“If the church would stop talking for 30 days, we would have revival.” – D. L. Moody
I came across this quote six or seven weeks ago, and it has not left me. I have revisited the thought many times. To what extent do I speak unnecessarily? Am I disciplined in holding my tongue? What poor contents of my heart are revealed by my words (Matthew 15:11)? Do the things I say edify and encourage? To what extent are they just unneeded verbal detritus? The result has been a decision to speak less…and to listen more.
I don’t mean an absence of conversation, as in a vow of silence, but some small (?) steps: not injecting comments if they’re not really needed, not repeating myself for the sake of emphasis or to make sure I’m heard, and not seeking the last word in casual discussion. I do think there is value in allowing others to have the floor. What I may feel is an obligatory verbal edit or counterpoint isn’t as necessary as I might want to think.
And then there’s another step for me in this process. A good friend and former pastor of mine used to challenge us periodically to go seven days without complaining about anything, criticizing anyone, or defending ourselves (including defending our views) for any reason. I don’t have to question whether that is a small step. It isn’t. Try it. I’ve tried several times and will try again in the days ahead. I believe it’s a worthy challenge for obvious reasons; just because we have the freedom to say things doesn’t mean we always should. I think Paul summed it up this way, “I have the right to do anything…but not everything is beneficial. I have the right to do anything, but I will not be mastered by anything” (1 Cor. 6:12)…including the tongue.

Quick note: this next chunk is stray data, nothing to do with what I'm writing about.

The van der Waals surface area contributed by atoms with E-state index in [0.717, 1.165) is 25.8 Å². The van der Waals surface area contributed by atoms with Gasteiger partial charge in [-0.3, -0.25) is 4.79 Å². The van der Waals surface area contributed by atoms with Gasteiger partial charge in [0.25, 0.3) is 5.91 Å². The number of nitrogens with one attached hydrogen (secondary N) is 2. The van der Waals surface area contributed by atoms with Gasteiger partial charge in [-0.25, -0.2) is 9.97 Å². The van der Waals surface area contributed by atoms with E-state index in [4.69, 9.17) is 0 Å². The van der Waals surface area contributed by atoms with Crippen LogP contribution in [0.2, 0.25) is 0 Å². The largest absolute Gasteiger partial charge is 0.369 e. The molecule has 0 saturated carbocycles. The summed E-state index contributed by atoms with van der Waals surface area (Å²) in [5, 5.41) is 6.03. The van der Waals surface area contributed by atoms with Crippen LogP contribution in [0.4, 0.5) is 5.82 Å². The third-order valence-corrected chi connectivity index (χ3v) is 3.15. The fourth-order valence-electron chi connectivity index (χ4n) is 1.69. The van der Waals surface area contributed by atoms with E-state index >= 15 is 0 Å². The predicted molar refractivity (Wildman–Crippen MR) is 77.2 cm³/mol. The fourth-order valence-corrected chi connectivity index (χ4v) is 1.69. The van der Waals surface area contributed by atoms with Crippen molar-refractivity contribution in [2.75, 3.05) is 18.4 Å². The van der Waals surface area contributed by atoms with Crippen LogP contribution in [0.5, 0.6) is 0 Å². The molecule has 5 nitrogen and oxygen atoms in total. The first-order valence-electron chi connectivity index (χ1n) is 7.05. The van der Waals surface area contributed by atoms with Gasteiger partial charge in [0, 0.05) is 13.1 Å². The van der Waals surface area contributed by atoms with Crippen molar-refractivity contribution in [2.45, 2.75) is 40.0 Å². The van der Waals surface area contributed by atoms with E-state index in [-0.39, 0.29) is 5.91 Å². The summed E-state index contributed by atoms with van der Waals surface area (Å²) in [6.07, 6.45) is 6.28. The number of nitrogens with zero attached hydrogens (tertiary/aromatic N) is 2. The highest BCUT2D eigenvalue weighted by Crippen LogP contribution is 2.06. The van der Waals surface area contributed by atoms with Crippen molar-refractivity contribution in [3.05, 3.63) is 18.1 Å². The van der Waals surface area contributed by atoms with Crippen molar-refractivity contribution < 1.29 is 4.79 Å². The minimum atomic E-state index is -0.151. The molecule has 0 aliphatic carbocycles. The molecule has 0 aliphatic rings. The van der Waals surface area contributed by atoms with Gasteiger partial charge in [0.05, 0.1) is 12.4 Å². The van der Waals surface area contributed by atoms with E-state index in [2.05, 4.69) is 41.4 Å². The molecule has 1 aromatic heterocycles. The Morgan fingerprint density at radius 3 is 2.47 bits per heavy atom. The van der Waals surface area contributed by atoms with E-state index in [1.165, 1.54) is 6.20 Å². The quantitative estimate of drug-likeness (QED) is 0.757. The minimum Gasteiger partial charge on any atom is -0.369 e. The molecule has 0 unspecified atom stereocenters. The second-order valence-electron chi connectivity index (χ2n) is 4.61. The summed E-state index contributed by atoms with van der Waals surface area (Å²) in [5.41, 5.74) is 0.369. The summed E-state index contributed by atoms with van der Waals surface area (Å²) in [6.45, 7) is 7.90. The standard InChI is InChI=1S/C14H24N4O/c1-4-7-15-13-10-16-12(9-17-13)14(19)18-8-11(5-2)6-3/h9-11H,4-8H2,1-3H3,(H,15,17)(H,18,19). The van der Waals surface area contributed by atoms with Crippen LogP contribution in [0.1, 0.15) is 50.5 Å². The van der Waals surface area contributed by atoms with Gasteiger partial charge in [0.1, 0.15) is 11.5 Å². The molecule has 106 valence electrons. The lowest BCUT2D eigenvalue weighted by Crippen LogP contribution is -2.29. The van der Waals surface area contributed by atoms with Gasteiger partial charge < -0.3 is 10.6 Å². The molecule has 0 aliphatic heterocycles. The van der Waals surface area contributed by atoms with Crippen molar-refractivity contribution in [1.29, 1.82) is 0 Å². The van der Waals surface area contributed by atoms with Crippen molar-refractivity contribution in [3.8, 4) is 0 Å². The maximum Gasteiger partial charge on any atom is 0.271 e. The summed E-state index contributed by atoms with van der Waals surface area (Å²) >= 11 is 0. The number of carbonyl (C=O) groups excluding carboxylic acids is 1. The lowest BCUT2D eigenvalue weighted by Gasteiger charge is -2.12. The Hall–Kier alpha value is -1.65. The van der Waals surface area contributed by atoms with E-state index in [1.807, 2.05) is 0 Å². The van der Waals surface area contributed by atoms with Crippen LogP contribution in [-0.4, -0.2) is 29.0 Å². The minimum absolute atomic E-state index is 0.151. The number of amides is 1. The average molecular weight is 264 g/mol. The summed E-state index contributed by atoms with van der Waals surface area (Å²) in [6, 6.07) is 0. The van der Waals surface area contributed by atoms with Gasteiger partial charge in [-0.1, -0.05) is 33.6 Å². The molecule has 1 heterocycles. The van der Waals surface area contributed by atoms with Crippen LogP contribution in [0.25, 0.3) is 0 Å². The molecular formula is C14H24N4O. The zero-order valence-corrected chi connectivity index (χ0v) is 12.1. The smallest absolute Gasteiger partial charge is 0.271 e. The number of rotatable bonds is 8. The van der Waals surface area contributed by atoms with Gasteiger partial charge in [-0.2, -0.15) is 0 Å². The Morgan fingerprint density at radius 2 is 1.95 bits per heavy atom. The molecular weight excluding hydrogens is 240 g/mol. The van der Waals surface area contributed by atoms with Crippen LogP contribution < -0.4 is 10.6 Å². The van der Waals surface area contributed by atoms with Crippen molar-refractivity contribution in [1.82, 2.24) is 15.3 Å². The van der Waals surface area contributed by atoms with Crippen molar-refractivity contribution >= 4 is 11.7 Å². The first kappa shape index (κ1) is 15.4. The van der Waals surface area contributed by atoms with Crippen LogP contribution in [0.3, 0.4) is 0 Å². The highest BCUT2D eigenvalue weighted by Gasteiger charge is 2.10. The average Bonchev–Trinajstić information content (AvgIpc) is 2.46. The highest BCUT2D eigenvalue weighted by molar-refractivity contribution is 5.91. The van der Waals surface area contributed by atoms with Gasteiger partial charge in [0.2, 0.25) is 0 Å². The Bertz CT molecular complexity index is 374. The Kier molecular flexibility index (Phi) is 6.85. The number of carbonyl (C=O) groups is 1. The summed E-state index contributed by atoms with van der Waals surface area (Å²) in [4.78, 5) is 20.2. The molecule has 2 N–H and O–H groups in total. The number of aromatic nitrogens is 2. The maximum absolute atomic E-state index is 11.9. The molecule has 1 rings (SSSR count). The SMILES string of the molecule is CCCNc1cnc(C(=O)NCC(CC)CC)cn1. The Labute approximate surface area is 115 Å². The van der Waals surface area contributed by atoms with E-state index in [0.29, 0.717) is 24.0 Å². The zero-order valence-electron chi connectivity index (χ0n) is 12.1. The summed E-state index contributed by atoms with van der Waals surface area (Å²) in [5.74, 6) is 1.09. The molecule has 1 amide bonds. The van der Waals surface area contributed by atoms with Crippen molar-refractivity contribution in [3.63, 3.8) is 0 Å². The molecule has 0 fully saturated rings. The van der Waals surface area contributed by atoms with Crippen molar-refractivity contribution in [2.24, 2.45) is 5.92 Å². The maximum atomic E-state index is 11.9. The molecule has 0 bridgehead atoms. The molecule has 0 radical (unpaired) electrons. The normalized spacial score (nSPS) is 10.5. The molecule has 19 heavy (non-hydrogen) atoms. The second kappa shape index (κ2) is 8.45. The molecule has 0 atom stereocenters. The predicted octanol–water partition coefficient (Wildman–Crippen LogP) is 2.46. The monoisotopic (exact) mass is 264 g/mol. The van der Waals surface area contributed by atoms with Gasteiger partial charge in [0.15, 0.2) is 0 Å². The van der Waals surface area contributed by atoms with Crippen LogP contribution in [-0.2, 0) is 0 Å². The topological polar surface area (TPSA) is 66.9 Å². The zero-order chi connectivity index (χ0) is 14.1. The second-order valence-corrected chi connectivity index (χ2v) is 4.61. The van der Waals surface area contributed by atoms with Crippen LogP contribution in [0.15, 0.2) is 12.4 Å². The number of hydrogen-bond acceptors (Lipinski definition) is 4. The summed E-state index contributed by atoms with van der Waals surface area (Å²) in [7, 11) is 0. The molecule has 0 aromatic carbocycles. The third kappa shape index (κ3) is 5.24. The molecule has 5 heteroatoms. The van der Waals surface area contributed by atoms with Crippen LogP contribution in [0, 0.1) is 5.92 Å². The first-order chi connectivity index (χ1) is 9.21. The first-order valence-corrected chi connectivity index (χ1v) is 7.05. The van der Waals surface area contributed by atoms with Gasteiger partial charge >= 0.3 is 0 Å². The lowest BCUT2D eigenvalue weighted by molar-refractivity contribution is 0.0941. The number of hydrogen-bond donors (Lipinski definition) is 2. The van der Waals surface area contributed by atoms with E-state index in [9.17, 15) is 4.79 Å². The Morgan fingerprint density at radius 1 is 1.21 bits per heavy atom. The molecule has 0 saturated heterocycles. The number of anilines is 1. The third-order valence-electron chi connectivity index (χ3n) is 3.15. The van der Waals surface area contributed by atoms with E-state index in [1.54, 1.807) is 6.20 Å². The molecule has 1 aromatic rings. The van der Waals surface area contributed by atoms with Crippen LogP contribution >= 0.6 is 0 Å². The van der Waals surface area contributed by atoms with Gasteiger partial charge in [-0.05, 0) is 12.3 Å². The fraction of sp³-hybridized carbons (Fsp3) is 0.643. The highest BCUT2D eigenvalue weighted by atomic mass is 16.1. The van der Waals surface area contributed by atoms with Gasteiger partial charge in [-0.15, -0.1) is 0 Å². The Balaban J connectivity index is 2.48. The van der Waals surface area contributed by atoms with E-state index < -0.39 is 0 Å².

James, the pastor of the First Church of Jerusalem and the brother of our Lord knew control of the tongue was/is essential to a healthy walk on the pathway of life. He mentions it three different ways in his letter to the Church. Here’s one example in his typical blunt way of communicating: “Those who consider themselves religious and yet do not keep a tight rein on their tongue deceive themselves and their religion is worthless” (James 1:26).
In over 40 years, I’ve never heard GOD yell to get my attention…it’s always been with a quiet whisper; and it was only when I have been quiet that I have heard it. It’s only when I am quiet that I can hear my family, friends and others share what’s on their hearts and minds. Love of GOD and our neighbor can manifest itself in many ways. Perhaps mastery of the tongue is one of those ways.
One final note on Martin Luther King, Jr:
MLK wasn’t a politician, although he operated amongst those for whom politics was all important.
MLK wasn’t an anarchist looking to overthrow authority by creating chaos and disruption, although the reactionary response of many to what he preached revealed itself in chaos and disruption.
MLK wasn’t a moralist, although his message was consistently moral.
MLK was GOD’s man at a point in history when enough was enough. He was called to confront the social, political, economic and moral hypocrisy condoned and even promoted by the power structures of the nation and call it what it was.
MLK was called to be the point guard of a movement to end the subjugation and denigration of people without power by those with power.
MLK was sent to remind us that the commandment to love our neighbor didn’t have qualifications, like tests of ethnicity, color, country of origin, gender or religion. He was sent to remind us that it is impossible to love GOD without loving our neighbor.
MLK was not perfect; he had his flaws, and was criticized, perhaps rightly, along with much that was unmerited. But as some wise soul has said, “The only people who are never criticized are the ones who do nothing.” (Source Unknown).
The man might be gone, but the message and the need for struggle remains alive…if we who are here will carry the torch. May we live lives worthy of this calling.
© Byron L. Hannon, 2020. All rights reserved to text content unless otherwise noted.